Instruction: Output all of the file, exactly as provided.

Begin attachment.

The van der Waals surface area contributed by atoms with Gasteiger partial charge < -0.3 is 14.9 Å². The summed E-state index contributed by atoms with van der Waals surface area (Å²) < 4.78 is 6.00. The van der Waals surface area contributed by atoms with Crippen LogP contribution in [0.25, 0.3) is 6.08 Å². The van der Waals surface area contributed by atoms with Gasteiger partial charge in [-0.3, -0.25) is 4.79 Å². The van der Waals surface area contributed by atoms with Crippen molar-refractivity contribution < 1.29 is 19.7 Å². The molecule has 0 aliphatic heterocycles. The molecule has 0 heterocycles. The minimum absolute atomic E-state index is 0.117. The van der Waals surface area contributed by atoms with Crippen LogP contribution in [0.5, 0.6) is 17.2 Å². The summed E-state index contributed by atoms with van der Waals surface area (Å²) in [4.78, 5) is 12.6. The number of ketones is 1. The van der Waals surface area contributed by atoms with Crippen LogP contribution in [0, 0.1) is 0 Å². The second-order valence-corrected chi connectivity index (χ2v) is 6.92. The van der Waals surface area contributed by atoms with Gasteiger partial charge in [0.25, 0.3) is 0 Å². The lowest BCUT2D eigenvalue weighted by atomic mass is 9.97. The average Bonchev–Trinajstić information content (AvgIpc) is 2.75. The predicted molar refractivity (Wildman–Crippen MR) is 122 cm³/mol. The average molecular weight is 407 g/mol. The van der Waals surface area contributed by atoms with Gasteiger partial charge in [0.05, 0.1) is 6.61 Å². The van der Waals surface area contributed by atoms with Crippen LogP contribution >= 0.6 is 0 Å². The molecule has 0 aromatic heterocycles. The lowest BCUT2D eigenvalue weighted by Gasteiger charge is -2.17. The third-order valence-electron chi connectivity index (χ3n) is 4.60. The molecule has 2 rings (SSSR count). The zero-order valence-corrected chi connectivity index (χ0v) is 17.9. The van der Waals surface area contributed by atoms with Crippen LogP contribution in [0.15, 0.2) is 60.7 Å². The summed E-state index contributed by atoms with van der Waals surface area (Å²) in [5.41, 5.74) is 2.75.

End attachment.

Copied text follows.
The van der Waals surface area contributed by atoms with Gasteiger partial charge < -0.3 is 14.9 Å². The summed E-state index contributed by atoms with van der Waals surface area (Å²) < 4.78 is 6.00. The van der Waals surface area contributed by atoms with Crippen LogP contribution in [0.25, 0.3) is 6.08 Å². The van der Waals surface area contributed by atoms with Gasteiger partial charge in [-0.3, -0.25) is 4.79 Å². The van der Waals surface area contributed by atoms with Crippen molar-refractivity contribution < 1.29 is 19.7 Å². The molecule has 0 aliphatic heterocycles. The molecule has 0 heterocycles. The minimum absolute atomic E-state index is 0.117. The van der Waals surface area contributed by atoms with Crippen LogP contribution in [0.5, 0.6) is 17.2 Å². The summed E-state index contributed by atoms with van der Waals surface area (Å²) in [4.78, 5) is 12.6. The number of ketones is 1. The van der Waals surface area contributed by atoms with Crippen LogP contribution in [0, 0.1) is 0 Å². The second-order valence-corrected chi connectivity index (χ2v) is 6.92. The van der Waals surface area contributed by atoms with Gasteiger partial charge in [0.25, 0.3) is 0 Å². The lowest BCUT2D eigenvalue weighted by atomic mass is 9.97. The average Bonchev–Trinajstić information content (AvgIpc) is 2.75. The predicted molar refractivity (Wildman–Crippen MR) is 122 cm³/mol. The average molecular weight is 407 g/mol. The van der Waals surface area contributed by atoms with Gasteiger partial charge in [0.05, 0.1) is 6.61 Å². The van der Waals surface area contributed by atoms with Crippen LogP contribution >= 0.6 is 0 Å². The molecule has 0 aromatic heterocycles. The lowest BCUT2D eigenvalue weighted by Gasteiger charge is -2.17. The third-order valence-electron chi connectivity index (χ3n) is 4.60. The molecule has 2 rings (SSSR count). The zero-order valence-corrected chi connectivity index (χ0v) is 17.9. The van der Waals surface area contributed by atoms with Crippen LogP contribution in [0.15, 0.2) is 60.7 Å². The summed E-state index contributed by atoms with van der Waals surface area (Å²) in [5.41, 5.74) is 2.75.